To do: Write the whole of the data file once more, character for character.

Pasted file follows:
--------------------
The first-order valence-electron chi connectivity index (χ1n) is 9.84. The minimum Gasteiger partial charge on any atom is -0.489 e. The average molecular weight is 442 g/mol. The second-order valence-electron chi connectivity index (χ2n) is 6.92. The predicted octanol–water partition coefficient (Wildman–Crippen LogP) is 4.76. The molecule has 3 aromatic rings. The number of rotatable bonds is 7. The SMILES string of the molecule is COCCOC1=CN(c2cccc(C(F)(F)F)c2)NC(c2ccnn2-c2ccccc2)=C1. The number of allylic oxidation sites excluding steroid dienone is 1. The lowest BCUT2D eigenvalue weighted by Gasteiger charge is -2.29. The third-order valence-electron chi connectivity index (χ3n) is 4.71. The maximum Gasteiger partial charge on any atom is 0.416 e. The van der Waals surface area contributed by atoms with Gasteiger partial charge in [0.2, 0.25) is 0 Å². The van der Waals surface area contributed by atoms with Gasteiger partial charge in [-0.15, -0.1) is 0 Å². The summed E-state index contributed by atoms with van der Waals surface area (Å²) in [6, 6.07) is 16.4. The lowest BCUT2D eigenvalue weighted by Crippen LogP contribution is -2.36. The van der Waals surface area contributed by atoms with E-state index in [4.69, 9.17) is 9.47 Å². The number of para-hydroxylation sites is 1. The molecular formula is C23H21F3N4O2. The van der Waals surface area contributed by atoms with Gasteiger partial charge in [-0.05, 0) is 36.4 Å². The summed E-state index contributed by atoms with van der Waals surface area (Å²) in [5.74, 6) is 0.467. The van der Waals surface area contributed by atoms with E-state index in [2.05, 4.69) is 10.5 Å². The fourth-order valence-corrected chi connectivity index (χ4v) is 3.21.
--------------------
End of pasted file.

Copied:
The first-order valence-electron chi connectivity index (χ1n) is 9.84. The minimum Gasteiger partial charge on any atom is -0.489 e. The average molecular weight is 442 g/mol. The second-order valence-electron chi connectivity index (χ2n) is 6.92. The predicted octanol–water partition coefficient (Wildman–Crippen LogP) is 4.76. The molecule has 3 aromatic rings. The number of rotatable bonds is 7. The SMILES string of the molecule is COCCOC1=CN(c2cccc(C(F)(F)F)c2)NC(c2ccnn2-c2ccccc2)=C1. The number of allylic oxidation sites excluding steroid dienone is 1. The lowest BCUT2D eigenvalue weighted by Gasteiger charge is -2.29. The third-order valence-electron chi connectivity index (χ3n) is 4.71. The maximum Gasteiger partial charge on any atom is 0.416 e. The van der Waals surface area contributed by atoms with Gasteiger partial charge in [0.2, 0.25) is 0 Å². The van der Waals surface area contributed by atoms with Gasteiger partial charge in [-0.15, -0.1) is 0 Å². The summed E-state index contributed by atoms with van der Waals surface area (Å²) in [6, 6.07) is 16.4. The lowest BCUT2D eigenvalue weighted by Crippen LogP contribution is -2.36. The van der Waals surface area contributed by atoms with E-state index in [4.69, 9.17) is 9.47 Å². The number of para-hydroxylation sites is 1. The molecular formula is C23H21F3N4O2. The van der Waals surface area contributed by atoms with Gasteiger partial charge in [-0.05, 0) is 36.4 Å². The summed E-state index contributed by atoms with van der Waals surface area (Å²) in [5.74, 6) is 0.467. The van der Waals surface area contributed by atoms with E-state index in [2.05, 4.69) is 10.5 Å². The fourth-order valence-corrected chi connectivity index (χ4v) is 3.21.